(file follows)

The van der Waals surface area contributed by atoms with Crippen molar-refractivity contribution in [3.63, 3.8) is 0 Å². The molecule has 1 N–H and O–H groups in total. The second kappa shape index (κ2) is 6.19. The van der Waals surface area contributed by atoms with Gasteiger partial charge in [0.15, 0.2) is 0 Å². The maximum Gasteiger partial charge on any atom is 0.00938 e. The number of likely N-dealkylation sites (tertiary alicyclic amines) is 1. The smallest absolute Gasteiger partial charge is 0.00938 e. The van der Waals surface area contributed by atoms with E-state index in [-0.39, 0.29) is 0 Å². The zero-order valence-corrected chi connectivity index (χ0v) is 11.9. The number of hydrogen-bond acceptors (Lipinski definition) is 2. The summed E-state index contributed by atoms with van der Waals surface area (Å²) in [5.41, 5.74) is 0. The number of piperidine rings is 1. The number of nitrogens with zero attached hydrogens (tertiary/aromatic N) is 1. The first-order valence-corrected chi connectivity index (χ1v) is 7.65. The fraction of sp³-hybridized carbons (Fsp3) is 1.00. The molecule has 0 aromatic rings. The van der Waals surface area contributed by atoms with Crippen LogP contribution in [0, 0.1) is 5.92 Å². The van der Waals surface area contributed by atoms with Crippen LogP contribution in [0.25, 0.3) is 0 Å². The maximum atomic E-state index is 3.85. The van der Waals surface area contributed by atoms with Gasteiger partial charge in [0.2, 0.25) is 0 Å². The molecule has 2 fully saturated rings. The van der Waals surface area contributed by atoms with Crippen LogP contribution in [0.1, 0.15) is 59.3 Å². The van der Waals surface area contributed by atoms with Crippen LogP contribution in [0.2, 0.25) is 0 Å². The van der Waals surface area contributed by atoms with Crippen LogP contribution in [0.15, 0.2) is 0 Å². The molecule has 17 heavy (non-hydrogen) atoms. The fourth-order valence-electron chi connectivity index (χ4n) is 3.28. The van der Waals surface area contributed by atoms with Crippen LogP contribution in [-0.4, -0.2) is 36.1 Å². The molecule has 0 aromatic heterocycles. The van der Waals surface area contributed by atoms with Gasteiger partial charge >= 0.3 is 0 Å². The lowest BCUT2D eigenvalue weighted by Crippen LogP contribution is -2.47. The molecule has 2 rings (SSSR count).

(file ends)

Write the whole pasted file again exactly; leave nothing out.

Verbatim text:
The van der Waals surface area contributed by atoms with Crippen molar-refractivity contribution in [3.63, 3.8) is 0 Å². The molecule has 1 N–H and O–H groups in total. The second kappa shape index (κ2) is 6.19. The van der Waals surface area contributed by atoms with Gasteiger partial charge in [0.15, 0.2) is 0 Å². The maximum Gasteiger partial charge on any atom is 0.00938 e. The number of likely N-dealkylation sites (tertiary alicyclic amines) is 1. The smallest absolute Gasteiger partial charge is 0.00938 e. The van der Waals surface area contributed by atoms with E-state index in [-0.39, 0.29) is 0 Å². The zero-order valence-corrected chi connectivity index (χ0v) is 11.9. The number of hydrogen-bond acceptors (Lipinski definition) is 2. The summed E-state index contributed by atoms with van der Waals surface area (Å²) in [5.41, 5.74) is 0. The number of piperidine rings is 1. The number of nitrogens with zero attached hydrogens (tertiary/aromatic N) is 1. The first-order valence-corrected chi connectivity index (χ1v) is 7.65. The fraction of sp³-hybridized carbons (Fsp3) is 1.00. The molecule has 0 aromatic rings. The van der Waals surface area contributed by atoms with Crippen LogP contribution in [0, 0.1) is 5.92 Å². The van der Waals surface area contributed by atoms with Crippen LogP contribution in [0.25, 0.3) is 0 Å². The maximum atomic E-state index is 3.85. The van der Waals surface area contributed by atoms with Gasteiger partial charge in [0.2, 0.25) is 0 Å². The molecule has 2 fully saturated rings. The van der Waals surface area contributed by atoms with Crippen LogP contribution in [0.1, 0.15) is 59.3 Å². The van der Waals surface area contributed by atoms with Crippen LogP contribution in [0.2, 0.25) is 0 Å². The van der Waals surface area contributed by atoms with Crippen LogP contribution in [0.15, 0.2) is 0 Å². The molecule has 17 heavy (non-hydrogen) atoms. The fourth-order valence-electron chi connectivity index (χ4n) is 3.28. The van der Waals surface area contributed by atoms with Crippen LogP contribution in [-0.4, -0.2) is 36.1 Å². The molecule has 0 aromatic heterocycles. The van der Waals surface area contributed by atoms with Gasteiger partial charge >= 0.3 is 0 Å². The lowest BCUT2D eigenvalue weighted by Crippen LogP contribution is -2.47. The molecule has 2 rings (SSSR count).